Betel Mortar
Middle Sepik River region, Papua New Guinea, 19th c.
Previous Collection: John Friede, Rye, New York

Wooden betel mortars are fairly common in New Guinea, but this one is special. It is stone carved, and has a wonderful handled encrusted surface with most of the red ochre pigment still intact. The cavity inside the mortar shows extensive signs of use. What really sets this piece apart is that it packs so much art into its small size. The two primary faces in Janus form are Flying Foxes. But holding this piece in one’s hand and turning it around and upside down reveals many hidden faces. The ones that are not so obvious are: when holding the mortar upside side with the base upright, two faces are revealed on each side, with eyes made up of concentric circles and a big smiling mouth. Another face I am drawn to is when holding the mortar by its handle and arching the cavity of the mortar at downward angle, this cavity becomes the mouth of another face.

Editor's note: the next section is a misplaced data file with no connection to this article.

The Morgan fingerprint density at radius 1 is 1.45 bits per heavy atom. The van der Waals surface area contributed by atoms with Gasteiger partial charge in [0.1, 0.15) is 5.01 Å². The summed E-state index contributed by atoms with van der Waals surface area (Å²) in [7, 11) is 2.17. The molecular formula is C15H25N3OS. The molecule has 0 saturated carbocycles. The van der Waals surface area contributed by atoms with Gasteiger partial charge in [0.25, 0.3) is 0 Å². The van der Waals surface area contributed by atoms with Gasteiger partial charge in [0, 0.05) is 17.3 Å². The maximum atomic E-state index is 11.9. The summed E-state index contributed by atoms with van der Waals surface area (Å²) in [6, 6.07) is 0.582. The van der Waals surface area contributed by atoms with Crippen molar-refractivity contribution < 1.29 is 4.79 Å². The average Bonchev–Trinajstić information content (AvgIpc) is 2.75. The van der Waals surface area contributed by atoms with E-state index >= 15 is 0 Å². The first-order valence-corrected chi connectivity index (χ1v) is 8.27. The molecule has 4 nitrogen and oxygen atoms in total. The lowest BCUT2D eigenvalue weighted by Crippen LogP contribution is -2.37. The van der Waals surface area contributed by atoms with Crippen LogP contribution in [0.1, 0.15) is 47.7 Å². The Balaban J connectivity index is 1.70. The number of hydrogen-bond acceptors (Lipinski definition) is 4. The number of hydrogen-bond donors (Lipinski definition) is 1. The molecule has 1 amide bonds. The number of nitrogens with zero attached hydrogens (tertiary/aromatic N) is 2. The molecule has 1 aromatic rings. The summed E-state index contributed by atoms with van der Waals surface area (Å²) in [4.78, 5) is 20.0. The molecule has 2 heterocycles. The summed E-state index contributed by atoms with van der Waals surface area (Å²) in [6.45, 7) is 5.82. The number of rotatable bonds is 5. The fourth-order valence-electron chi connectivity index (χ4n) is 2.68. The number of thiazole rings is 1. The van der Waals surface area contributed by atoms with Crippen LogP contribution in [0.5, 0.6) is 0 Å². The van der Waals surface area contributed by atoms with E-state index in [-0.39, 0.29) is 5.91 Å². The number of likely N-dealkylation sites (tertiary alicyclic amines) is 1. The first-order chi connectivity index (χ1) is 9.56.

Its height is 3.25 inches tall
IN 11-10-11/ SOLD